In Ohio, the Coalition to Regulate Marijuana Like Alcohol recently submitted 136,729 valid signatures for a similar recreational marijuana legalization initiative

Since Ohio uses indirect initiated statutes, the proposal is first submitted to the Ohio General Assembly. Lawmakers have until May 3 to approve the measure. If they reject or take no action, initiative supporters must collect an additional 124,046 valid signatures within 90 days. If successful, the initiative would then appear on the Nov. 7 ballot.

But that’s just a look at 2023. Four marijuana-related initiatives in three states—Florida, Nebraska, and Wyoming—are currently gathering signatures to appear on ballots in 2024.

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#FridayTrivia: What percentage of congressional races were decided by fewer than 10 percentage points last year?

In 2022, 9.8% of all congressional races (46) were decided by fewer than five percentage points. That’s an increase from 8.9% in 2020.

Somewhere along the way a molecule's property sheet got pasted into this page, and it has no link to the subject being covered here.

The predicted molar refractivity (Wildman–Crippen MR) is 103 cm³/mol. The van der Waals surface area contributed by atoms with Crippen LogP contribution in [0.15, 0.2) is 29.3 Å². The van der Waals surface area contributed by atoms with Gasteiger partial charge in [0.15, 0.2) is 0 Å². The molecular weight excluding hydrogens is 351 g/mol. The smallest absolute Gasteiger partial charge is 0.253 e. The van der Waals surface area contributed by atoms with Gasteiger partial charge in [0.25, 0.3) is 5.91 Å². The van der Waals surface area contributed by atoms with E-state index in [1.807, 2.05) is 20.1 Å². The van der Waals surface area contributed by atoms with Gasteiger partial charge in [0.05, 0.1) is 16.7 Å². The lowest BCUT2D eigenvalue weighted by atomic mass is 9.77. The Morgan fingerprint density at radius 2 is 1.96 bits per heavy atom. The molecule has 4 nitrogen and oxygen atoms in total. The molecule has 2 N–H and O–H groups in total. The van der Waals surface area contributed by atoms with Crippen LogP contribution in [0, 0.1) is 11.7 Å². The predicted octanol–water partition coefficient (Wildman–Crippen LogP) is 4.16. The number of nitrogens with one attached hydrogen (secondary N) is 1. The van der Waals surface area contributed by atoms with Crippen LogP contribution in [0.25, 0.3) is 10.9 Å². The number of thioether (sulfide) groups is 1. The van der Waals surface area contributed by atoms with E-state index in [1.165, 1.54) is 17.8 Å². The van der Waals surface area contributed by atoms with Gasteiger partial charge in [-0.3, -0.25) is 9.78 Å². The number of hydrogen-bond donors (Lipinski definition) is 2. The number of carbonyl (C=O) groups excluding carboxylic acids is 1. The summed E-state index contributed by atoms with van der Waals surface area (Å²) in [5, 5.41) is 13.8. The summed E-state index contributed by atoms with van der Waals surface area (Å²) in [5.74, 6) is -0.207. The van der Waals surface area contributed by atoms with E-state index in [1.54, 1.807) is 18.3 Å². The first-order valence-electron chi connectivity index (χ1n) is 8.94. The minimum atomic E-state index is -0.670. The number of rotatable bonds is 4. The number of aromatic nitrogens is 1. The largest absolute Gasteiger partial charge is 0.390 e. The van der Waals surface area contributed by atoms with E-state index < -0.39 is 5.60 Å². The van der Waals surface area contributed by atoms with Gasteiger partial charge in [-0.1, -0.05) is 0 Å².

But if you look at races decided by fewer than 10 percentage points, the percentage in 2022 actually decreased compared to 2020.

What percentage of congressional races were decided by fewer than 10 percentage points last year?

  1. 26.4%
  2. 18.1%
  3. 21.7%
  4. 13.2%



Five measures certified (so far) in three states for the 2023 ballot

Here’s what’s in store for you as you start your day:

  1. Five measures certified in three states for the 2023 ballot  
  2. Willie Wilson leads Chicago mayoral candidates in fundraising while Mayor Lori Lightfoot leads in spending
  3. Learn how school board elections played out in the 2022 midterms with On the Ballot, our weekly podcast

Five measures certified in three states for the 2023 ballot  

Here’s an update on this year’s certified ballot measures. 

As of Jan. 25, five statewide measures have been certified for the ballot in three states. That’s one more than the average number certified at this point in odd-numbered years from 2011 to 2021. 

Three new measure was certified last week:

Wisconsin voters will decide those measures on April 4, the same date as a state supreme court election. We wrote about the relationship between the ballot measures above and the state supreme court election in the Jan. 23 Brew

Signatures have been submitted and are pending verification for two initiatives in Maine: 

Additionally, enough signatures were verified for three indirect initiatives in Maine and Ohio to send them to the legislature:

In general, with indirect signatures, if a legislative body doesn’t enact the initiatives within a set time period, the initiative is then placed on the ballot.